An Atlanta-based contract manufacturer that built its reputation by sourcing across the world in Asia now has another foreign factory closer to home.
As part of its acquisition of Mooresville, N.C.-based General Microcircuits Inc. announced this week, Atlanta’s East West Manufacturing gets the company’s factory in San Jose, Costa Rica.
It’s a play toward what the company calls “nearshoring,” providing U.S. customers pricing and quality benefits similar to what it offers from its Asia factories — without the weekslong ocean journey. GMI, which also sources from China, Korea and Taiwan, makes electronic components including printed circuit board assemblies.
Sourcing across the Pacific can be much cheaper from a pure pricing standpoint, but factor in logistics costs and the need for quicker turnaround in many industries, and places like Costa Rica or even North Carolina become more competitive.
The Costa Rica factory, along with General Microcircuits’ Mooresville facility, complements East West’s established Asia network, which is better suited for low-cost, high-volume parts. That allows the company to capture more value from each customer relationship.
“We can now offer customers a supply chain solution from the napkin through prototyping, new product introduction, small production runs, scaling production and mass production through the various operations,” says East West spokesman Andy Reese. “We plan to grow both N.C. and Costa Rica by leveraging our sales and marketing reach and existing customer relationships. Both of GMI’s locations are well-positioned for immediate growth.”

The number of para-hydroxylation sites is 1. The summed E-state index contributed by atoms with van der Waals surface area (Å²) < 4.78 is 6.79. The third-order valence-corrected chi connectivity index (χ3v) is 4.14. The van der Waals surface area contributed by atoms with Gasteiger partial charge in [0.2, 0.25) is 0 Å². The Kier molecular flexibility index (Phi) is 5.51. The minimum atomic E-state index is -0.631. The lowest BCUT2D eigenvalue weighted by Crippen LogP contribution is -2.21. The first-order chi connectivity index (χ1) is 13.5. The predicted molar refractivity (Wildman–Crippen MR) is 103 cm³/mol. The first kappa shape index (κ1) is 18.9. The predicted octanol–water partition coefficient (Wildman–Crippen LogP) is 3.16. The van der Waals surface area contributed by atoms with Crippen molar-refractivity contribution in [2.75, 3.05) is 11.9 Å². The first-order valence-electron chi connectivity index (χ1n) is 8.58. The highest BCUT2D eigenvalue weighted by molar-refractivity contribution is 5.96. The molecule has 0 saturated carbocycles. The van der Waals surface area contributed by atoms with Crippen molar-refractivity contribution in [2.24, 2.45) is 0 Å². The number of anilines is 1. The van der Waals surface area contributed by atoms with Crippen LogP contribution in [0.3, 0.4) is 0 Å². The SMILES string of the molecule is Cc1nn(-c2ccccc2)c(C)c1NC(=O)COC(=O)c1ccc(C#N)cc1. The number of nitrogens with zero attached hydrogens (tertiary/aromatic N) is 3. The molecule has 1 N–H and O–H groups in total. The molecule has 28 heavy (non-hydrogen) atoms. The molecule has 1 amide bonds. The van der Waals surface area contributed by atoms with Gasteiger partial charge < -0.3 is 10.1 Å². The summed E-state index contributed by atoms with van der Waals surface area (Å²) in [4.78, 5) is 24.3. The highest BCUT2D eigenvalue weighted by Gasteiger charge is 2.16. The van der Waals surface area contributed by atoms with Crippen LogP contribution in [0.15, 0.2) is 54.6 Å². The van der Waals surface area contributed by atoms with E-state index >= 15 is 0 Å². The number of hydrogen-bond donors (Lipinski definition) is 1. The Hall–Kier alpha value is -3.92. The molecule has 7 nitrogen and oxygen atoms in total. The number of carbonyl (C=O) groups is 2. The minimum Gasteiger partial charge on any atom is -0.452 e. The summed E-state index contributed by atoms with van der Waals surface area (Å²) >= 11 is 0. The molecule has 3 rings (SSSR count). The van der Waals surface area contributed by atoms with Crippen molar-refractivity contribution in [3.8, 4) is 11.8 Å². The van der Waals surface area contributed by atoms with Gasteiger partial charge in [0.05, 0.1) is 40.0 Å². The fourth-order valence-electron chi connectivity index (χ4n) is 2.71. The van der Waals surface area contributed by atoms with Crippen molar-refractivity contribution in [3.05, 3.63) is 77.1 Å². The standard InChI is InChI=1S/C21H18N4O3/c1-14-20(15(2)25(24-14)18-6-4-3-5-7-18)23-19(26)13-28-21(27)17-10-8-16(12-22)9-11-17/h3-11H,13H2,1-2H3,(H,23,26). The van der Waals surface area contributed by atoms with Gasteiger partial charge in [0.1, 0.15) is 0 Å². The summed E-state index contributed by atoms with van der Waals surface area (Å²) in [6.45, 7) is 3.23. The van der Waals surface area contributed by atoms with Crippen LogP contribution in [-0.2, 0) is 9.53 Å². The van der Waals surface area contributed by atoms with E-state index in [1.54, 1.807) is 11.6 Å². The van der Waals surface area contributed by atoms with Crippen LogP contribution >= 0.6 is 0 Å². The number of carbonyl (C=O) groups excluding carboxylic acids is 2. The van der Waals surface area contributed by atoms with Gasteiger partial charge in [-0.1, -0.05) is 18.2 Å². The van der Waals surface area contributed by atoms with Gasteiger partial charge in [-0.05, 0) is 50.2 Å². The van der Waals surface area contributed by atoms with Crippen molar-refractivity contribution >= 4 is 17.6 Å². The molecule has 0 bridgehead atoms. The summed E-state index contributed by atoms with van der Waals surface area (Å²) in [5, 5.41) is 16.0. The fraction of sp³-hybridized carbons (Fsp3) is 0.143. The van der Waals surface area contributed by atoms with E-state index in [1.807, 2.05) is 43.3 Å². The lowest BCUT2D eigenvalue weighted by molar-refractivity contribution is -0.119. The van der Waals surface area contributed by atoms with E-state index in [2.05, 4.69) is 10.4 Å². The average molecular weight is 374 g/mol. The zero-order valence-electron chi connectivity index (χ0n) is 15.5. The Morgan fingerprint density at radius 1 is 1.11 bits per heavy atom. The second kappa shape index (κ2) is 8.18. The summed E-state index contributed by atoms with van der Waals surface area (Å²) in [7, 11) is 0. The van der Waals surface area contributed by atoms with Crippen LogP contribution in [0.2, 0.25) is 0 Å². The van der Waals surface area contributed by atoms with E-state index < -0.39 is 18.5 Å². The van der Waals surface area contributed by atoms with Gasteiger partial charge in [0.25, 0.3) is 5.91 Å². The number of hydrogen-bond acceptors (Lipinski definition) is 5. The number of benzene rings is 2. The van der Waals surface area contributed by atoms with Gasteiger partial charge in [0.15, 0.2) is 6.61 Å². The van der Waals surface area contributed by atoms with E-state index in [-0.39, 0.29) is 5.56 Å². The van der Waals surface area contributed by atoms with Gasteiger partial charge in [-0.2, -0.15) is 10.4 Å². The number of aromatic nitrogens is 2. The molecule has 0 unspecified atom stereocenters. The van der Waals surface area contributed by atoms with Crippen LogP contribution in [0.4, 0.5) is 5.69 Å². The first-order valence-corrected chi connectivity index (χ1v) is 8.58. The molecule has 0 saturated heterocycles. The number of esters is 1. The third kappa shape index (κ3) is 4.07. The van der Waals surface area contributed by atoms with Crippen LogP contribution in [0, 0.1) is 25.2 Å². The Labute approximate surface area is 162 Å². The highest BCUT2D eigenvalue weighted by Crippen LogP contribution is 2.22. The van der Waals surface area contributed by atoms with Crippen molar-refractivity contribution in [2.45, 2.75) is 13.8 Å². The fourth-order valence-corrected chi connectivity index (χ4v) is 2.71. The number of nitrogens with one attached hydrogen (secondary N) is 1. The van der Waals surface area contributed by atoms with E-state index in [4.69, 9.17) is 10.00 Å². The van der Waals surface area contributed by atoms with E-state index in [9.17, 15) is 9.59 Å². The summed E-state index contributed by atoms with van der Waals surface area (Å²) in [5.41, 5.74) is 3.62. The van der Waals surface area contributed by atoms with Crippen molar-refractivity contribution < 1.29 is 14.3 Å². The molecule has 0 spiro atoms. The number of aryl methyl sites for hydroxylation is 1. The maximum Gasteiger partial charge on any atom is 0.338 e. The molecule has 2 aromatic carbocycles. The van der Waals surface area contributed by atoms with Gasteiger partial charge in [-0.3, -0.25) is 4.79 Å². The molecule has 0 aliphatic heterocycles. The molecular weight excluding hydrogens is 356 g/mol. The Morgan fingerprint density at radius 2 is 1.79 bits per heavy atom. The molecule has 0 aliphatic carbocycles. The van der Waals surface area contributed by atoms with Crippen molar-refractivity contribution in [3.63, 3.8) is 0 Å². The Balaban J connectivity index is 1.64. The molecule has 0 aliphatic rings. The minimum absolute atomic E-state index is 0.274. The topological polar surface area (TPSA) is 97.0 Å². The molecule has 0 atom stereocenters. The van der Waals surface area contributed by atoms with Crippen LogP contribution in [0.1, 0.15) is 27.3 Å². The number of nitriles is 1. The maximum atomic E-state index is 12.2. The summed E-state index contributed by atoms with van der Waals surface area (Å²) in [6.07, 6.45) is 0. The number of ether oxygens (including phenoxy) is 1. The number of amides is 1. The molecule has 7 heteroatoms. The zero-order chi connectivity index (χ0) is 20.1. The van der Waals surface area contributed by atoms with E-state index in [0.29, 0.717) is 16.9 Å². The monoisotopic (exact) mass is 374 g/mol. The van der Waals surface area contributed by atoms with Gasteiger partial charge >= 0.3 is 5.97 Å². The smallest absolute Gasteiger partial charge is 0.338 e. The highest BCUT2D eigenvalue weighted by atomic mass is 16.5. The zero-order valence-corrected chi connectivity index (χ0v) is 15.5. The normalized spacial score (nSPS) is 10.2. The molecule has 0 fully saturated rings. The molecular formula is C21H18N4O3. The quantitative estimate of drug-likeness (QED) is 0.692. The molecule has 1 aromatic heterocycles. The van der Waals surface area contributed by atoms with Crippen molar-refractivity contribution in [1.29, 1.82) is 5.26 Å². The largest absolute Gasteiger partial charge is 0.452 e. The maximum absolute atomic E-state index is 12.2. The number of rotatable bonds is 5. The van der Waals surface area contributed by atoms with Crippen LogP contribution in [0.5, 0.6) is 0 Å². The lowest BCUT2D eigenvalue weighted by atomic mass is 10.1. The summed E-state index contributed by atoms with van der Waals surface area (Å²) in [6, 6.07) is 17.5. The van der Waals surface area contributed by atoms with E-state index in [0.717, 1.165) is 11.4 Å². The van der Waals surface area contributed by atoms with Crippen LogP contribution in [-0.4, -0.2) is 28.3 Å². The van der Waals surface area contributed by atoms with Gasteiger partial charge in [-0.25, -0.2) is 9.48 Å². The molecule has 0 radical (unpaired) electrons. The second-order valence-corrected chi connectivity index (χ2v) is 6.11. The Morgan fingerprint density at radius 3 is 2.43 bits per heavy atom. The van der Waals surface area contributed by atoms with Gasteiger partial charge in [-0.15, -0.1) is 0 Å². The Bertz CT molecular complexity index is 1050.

GMI has 110 people in North Carolina and about 100 in Costa Rica.
East West is now more closely mirroring the vision for the company co-founders Scott Ellyson and Jeff Sweeney had when they launched it in 2001.
“Our partnership with GMI allows us to offer a truly global supply chain to our customers,” Mr. Ellyson, the CEO, said in a news release.
Speaking at a Global Atlanta forum held last July, the New York-based North American representative for CINDE, Costa Rica’s investment promotion agency, said the country is focusing heavily on high-tech manufacturing. The country already exports $5.2 billion in IT-enabled services and $3 billion in medical devices and its constantly working with companies to retool the country’s workforce for the jobs of tomorrow.
“We really are focusing on making the very well-established industries grow,” Pilar Madrigal said during the event held in Atlanta.
The GMI website touts Costa Rica’s 95 percent literacy rate and the factory’s central time zone, lack of duties or tariffs and seven- to 10-day ocean transit to the U.S.
The deal is East West’s second acquisition in North Carolina in recent months as it undertakes an expansion strategy centered on the domestic market with the help of a capital investment from Heritage Growth Partners.
It bought Raleigh-based Team Manufacturing in September. With that deal, plus GMI and the 50-plus people in the Atlanta headquarters, East West now employs more than 250 in the U.S. and 1,700-plus globally, many of them in the company’s wholly owned factories in Vietnam. The terms of the most recent deal were not disclosed.
More detail on the company’s strategy here: East West Buys North Carolina Factory to Kick-Start U.S. Expansion